A dramatic discovery offers hope against the disease - and is even good for mosquitoes!
Have you heard of malaria? You almost certainly would if you live in Africa. But it's a disease that's much less common elsewhere.
In Africa, it makes millions of people sick every year, especially children. More people die of malaria than the new corona virus that's gone round the world lately.
So it is particularly good news for Africans that scientists in Africa have discovered what might be a new way to stop malaria being spread by mosquitoes - those little flying insects that bite you in the night.
What's more, their solution is very natural and doesn't hurt the mosquitoes. It involves a tiny fungus - basically a micro-mushroom.
Mosquitoes bite people to drink their blood. It's a nasty habit and can give us itchy spots. But in Africa, some mosquitoes carry the malaria bug. And when they bite people, the malaria gets into a person's body.
This is where the newly found fungus, our "magic mushroom" comes in.
All creatures, ourselves included, carry around all sorts of microbes and tiny bugs. Most do no harm and many are even good for us.
Mosquitoes are no different. They also carry around microbes. We call these parasites. The malaria bug is one of these. Another is our mushroom.
"Quite a surprise"
Jeremy Herren led the research team in Kenya in east Africa. They found that if a mosquito has this fungus - which they called Microsporidia MB - then it never carries the malaria bug.
Jeremy told the BBC:
"It will come as a quite a surprise. I think people will find that a real big breakthrough."Jeremy Herren, the International Centre of Insect Physiology and Ecology (icipe)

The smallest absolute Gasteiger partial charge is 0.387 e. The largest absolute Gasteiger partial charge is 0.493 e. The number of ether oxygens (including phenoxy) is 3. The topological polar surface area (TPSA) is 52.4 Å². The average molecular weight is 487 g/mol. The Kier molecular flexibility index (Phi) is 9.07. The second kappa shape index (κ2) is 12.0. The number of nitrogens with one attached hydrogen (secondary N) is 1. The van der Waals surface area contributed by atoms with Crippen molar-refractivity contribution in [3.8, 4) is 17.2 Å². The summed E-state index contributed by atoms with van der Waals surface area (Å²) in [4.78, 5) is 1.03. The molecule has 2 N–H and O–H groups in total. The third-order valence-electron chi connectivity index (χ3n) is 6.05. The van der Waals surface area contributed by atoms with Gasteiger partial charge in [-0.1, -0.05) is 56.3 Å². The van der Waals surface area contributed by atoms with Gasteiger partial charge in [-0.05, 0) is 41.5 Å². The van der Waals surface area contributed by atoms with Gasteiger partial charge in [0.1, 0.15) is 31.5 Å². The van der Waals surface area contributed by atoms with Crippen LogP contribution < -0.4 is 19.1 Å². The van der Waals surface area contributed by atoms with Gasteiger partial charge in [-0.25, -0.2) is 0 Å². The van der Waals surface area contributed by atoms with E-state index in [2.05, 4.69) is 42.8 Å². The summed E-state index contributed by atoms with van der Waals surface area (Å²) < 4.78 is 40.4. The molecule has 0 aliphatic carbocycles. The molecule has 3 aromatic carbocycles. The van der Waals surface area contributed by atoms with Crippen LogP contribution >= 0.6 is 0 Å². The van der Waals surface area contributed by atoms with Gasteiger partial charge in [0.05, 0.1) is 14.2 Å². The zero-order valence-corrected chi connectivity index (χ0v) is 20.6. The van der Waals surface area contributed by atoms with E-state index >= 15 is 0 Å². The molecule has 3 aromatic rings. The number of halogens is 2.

This kind of research is just a first part of the effort. The scientists now have to find ways to get this fungus into more mosquitoes.
Good news like this reminds us of the amazing things scientists are doing to fight diseases - including the corona virus, COVID-19.
There are all sorts of other ways of fighting malaria. People have found ways of poisoning and killing mosquitoes. There are drugs people can take to stop becoming ill.
Winning against malaria
In the last 20 years, we have cut in half the number of people who get ill every year, partly through a very simple solution - nets around beds that stop mosquitoes landing on people in the night.
But we still need more ways to fight malaria.
Jeremy's fungus could be especially good because it doesn't do the mosquitoes any harm.
Other solutions against malaria involve killing mosquitoes or harming them in other ways.
And that's not good for birds, bats, fish and other creatures which live by eating mosquitoes.
Steven Sinkins, a professor at Glasgow University in Scotland, was also part of the team. He said:
"We are very excited."
Over 200 million people get ill with malaria every year. Most are in Africa, where the disease is spread by mosquitoes.
Scientists found a fungus that stops mosquitoes carrying malaria. They are looking for ways to get the fungus into more mosquitoes!